Planting fodder after it has sprouted! Is this possible!?

Discussion in 'Feeding & Watering Your Flock' started by gen2racer, Feb 16, 2016.

  1. gen2racer

    gen2racer Out Of The Brooder

    Oct 12, 2015
    Roy, WA
    My Coop
    I am fairly new to chickens and am constantly trying new things and trying to save money. I had the great idea that seems too good to be true. Here is where the idea came from:
    After watching tons of videos on growing fodder, it seems like an easy way to get 5 times the feed for your money. In my chicken run, there are old, short, 4x4 raised garden boxes. Here was my idea: sprout the fodder inside as usual, but then put them in the garden boxes. Here's the kicker, cover the garden boxes with 1/2" hardware cloth so the chickens can only eat the tops of the fodder! Genius right?!
    The chickens stand on the hardware cloth and eat the green shoots but can't get down to the seeds or roots, and the plant just grows in the ground as usual. The chickens act as little lawn mowers and the fodder keeps coming back!
    Has anyone tried this? What are your thoughts?
  2. Den in Penn

    Den in Penn Chillin' With My Peeps

    Dec 15, 2011
    SE Pa.
    Yes it can be done that way. But the plants will need to be rooted in the soil or the chickens will pull it up and through the wire rather quickly. Better to just start it right in the planters then allow them access, with the wire cover, when it reaches fodder length. I will point out that restricting them to just the greens cuts down on the added amount nutrients they get by eating the whole young plants in the fodder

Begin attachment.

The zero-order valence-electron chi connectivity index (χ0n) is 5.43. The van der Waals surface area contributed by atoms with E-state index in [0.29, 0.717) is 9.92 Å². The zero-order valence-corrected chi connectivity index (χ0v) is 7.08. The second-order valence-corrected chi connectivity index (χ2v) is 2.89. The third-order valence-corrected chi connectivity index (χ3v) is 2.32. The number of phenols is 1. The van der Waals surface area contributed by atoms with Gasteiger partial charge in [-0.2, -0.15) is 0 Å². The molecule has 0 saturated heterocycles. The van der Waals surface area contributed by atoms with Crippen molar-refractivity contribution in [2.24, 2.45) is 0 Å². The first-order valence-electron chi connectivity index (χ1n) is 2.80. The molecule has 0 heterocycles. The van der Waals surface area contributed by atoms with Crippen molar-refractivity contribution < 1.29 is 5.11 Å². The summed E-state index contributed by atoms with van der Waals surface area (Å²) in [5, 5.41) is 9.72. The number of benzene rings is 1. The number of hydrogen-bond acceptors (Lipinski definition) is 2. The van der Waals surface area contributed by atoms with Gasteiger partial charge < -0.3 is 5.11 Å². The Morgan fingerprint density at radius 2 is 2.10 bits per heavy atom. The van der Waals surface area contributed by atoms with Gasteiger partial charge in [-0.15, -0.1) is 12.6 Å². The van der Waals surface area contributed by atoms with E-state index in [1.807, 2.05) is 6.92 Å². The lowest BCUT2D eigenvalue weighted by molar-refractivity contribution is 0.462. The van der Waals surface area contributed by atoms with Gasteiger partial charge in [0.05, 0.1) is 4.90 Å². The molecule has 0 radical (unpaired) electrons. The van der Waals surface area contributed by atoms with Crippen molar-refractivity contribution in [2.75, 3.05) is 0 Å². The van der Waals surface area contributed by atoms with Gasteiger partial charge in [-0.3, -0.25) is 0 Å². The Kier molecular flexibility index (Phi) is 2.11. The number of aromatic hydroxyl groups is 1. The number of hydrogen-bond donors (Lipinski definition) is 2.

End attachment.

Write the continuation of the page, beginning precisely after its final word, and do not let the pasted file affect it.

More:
sunflowerdreams likes this.
  3. ivan3

    ivan3 spurredon Premium Member

    Jan 27, 2007
    Early on, years ago, we tried something similar with plastic mesh gutter screen (had a roll of the stuff). This worked and no concern with their beating their beaks on the metal hardware cloth. However, we also have cats. So, we buy ten pounds of oats, every fall and, as we have a "winter" garden in the house (6 48" sunlight fluorescents) we simply keep rotating out sprouted oats (cats get first crack at the "grass", then out to the chickens and turkeys for a couple of days and so on). The cats are fastidious in chewing off, rather than pulling up the oats. Chickens and turkeys often pull up the veg&seeds, but it's just additional nutrients.

    If ours were in their runs during the warmer months, most of the time, I'd keep two rows of planters (one to be seeded as the veg in the other planter appeared) covered with the plastic mesh.

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